It seems I’m not the only one waking up at strange times these days. I noticed a friend had messaged me during the witching hour and when I asked why, she said she was feeling anxious and getting ready for work. Outwardly, she seems fine about still working and is now on reduced hours, so presumably her employer is making some steps to protect the health and vulnerability of their staff? But I really can’t understand why they are still open for business; their staff wouldn’t be classified as ‘essential’ or ‘key workers’ in a situation where face-to-face service is the least sensible option for everyone involved. Financial services operate remotely 24/7, customers can use ATMs to get at their dosh, online banking services for paying bills or moving money around, and that amazing invention ‘the telephone’ if they need to talk to ‘a real person’, so why are branches still open? I’m puzzled by why people feel that they urgently need access to their money at this time? More curious still is what on earth are they buying, how are they managing to spend it? Most shops and retailers have been required to close, so only shops selling essential items such as food and medication remain open, and supplies are hugely depleted due to panic-buying so I think anyone would struggle to spend much at all right now.
Crazy headlines in the gutter press again this morning, wildly suggesting these new social distancing measures are having a significant impact already, even after 24 hours, due to an apparently significant fall in the comparative death-rates of the past two days.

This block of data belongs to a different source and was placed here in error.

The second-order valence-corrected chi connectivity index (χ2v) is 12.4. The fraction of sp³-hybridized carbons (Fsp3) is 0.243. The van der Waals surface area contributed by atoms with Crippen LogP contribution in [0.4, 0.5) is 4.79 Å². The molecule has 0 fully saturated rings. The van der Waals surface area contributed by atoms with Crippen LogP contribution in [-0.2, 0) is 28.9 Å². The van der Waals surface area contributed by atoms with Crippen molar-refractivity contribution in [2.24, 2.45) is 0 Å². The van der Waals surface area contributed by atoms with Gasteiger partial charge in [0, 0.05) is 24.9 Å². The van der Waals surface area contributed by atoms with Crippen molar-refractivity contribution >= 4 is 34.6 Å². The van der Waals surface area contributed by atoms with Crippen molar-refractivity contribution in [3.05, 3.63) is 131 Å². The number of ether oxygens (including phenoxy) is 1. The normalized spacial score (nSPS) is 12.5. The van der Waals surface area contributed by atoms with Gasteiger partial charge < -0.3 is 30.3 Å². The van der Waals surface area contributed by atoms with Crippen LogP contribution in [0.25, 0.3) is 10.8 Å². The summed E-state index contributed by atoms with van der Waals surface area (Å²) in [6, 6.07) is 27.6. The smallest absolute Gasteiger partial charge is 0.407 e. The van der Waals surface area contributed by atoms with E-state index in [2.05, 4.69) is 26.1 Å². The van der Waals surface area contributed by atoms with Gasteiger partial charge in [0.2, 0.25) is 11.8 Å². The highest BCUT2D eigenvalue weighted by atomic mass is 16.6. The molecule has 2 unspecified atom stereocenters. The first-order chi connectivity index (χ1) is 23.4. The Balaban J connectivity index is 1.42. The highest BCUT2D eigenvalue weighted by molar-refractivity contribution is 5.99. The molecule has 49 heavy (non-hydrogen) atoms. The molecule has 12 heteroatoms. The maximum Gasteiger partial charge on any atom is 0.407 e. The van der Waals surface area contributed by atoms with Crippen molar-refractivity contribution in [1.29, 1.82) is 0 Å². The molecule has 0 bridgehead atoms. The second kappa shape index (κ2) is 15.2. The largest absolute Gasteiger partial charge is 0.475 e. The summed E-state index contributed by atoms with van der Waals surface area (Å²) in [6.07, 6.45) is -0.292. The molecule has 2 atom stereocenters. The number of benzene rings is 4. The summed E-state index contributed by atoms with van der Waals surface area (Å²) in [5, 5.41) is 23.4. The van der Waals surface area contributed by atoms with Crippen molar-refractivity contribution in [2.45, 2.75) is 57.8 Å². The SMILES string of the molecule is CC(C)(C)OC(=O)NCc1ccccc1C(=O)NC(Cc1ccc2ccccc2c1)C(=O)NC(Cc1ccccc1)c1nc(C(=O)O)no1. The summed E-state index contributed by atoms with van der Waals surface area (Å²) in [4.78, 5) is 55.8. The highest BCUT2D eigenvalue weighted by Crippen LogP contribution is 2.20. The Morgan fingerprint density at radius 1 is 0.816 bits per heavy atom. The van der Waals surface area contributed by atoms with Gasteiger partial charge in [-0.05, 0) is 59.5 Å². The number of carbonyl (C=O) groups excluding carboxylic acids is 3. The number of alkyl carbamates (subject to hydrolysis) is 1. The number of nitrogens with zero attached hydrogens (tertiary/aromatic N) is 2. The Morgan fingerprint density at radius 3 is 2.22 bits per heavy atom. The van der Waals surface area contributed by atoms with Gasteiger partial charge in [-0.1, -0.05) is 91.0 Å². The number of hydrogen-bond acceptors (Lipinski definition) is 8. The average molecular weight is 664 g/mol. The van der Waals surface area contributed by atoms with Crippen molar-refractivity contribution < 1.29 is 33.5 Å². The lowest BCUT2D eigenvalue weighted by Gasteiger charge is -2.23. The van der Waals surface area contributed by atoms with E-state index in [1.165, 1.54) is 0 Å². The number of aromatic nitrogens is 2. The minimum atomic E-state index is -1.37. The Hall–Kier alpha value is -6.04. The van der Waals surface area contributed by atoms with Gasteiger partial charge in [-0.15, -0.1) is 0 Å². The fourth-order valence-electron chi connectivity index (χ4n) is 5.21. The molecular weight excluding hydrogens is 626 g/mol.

Confused? Yes, me too. Call me stupid if I’m wrong in this, but my understanding is that COVID-19 is a virus that we don’t know much about except that, like its extended family, it has both an incubation period and a contagion period and therefore it is unlikely that we will see any dramatic improvements or even significant changes over the duration of a single day. Not surprisingly, later headlines crushed any hopes the deluded might have had, with today’s totals being the largest daily increase so far, with over 100 deaths.
Walkers (with and without dogs) have also been criticised in the press today, and what a bunch of delinquent anarchists we have been shown up to be – how dare we walk for miles in isolated remote places, all alone or with one friend and / or our dogs! Apparently, we are only allowed to walk our dogs ‘locally’, but the term remains unclear since it means different things depending on where you live – for example, ‘local’ in a city could be simply a few streets nearby so your dog walks would presumably be limited to the nearest park; but in vast rural areas such as the North Yorks Moors or the Peak District, ‘local’ could mean almost anywhere up there because the moorland paths just roll on through vast open spaces where there are no boundaries or concepts of where ‘local’ actually stops. I’m with Mr Ryder on this one…
My local dog walks are becoming more bizarre with each passing day. The regular walker who I saw yesterday has taken to distancing himself from me even further, and today’s conversation comprised of us yelling to one another from the tops of separate inclines around 100 metres apart. If I do develop a sore throat over the next few days, I won’t know whether the virus or the increasingly vocal dog-walking conversations are the most likely candidate for blame.